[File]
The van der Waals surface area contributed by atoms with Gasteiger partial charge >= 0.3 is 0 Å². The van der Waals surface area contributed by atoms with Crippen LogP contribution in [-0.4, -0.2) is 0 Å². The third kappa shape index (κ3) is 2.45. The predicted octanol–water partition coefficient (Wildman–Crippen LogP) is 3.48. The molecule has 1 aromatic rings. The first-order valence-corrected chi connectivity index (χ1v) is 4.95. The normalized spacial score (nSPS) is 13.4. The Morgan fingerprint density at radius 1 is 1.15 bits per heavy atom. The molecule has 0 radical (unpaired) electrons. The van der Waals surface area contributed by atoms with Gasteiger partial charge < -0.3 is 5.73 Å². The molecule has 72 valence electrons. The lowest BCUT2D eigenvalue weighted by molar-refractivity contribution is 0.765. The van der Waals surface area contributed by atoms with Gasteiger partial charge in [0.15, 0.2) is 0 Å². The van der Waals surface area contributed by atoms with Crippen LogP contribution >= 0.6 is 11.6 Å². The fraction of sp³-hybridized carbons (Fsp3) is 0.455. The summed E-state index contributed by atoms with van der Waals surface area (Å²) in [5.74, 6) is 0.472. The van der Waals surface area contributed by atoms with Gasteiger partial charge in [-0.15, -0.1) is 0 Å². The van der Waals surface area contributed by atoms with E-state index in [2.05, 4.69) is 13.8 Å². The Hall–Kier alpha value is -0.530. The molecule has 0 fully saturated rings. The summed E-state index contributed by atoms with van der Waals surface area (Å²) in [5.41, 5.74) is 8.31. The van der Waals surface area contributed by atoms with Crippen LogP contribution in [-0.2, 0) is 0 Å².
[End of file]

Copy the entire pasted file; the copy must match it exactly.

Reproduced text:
The van der Waals surface area contributed by atoms with Gasteiger partial charge >= 0.3 is 0 Å². The van der Waals surface area contributed by atoms with Crippen LogP contribution in [-0.4, -0.2) is 0 Å². The third kappa shape index (κ3) is 2.45. The predicted octanol–water partition coefficient (Wildman–Crippen LogP) is 3.48. The molecule has 1 aromatic rings. The first-order valence-corrected chi connectivity index (χ1v) is 4.95. The normalized spacial score (nSPS) is 13.4. The Morgan fingerprint density at radius 1 is 1.15 bits per heavy atom. The molecule has 0 radical (unpaired) electrons. The van der Waals surface area contributed by atoms with Gasteiger partial charge < -0.3 is 5.73 Å². The molecule has 72 valence electrons. The lowest BCUT2D eigenvalue weighted by molar-refractivity contribution is 0.765. The van der Waals surface area contributed by atoms with Gasteiger partial charge in [0.15, 0.2) is 0 Å². The van der Waals surface area contributed by atoms with Crippen LogP contribution >= 0.6 is 11.6 Å². The fraction of sp³-hybridized carbons (Fsp3) is 0.455. The summed E-state index contributed by atoms with van der Waals surface area (Å²) in [5.74, 6) is 0.472. The van der Waals surface area contributed by atoms with Gasteiger partial charge in [-0.15, -0.1) is 0 Å². The van der Waals surface area contributed by atoms with E-state index in [2.05, 4.69) is 13.8 Å². The Hall–Kier alpha value is -0.530. The molecule has 0 fully saturated rings. The summed E-state index contributed by atoms with van der Waals surface area (Å²) in [5.41, 5.74) is 8.31. The van der Waals surface area contributed by atoms with Crippen LogP contribution in [-0.2, 0) is 0 Å².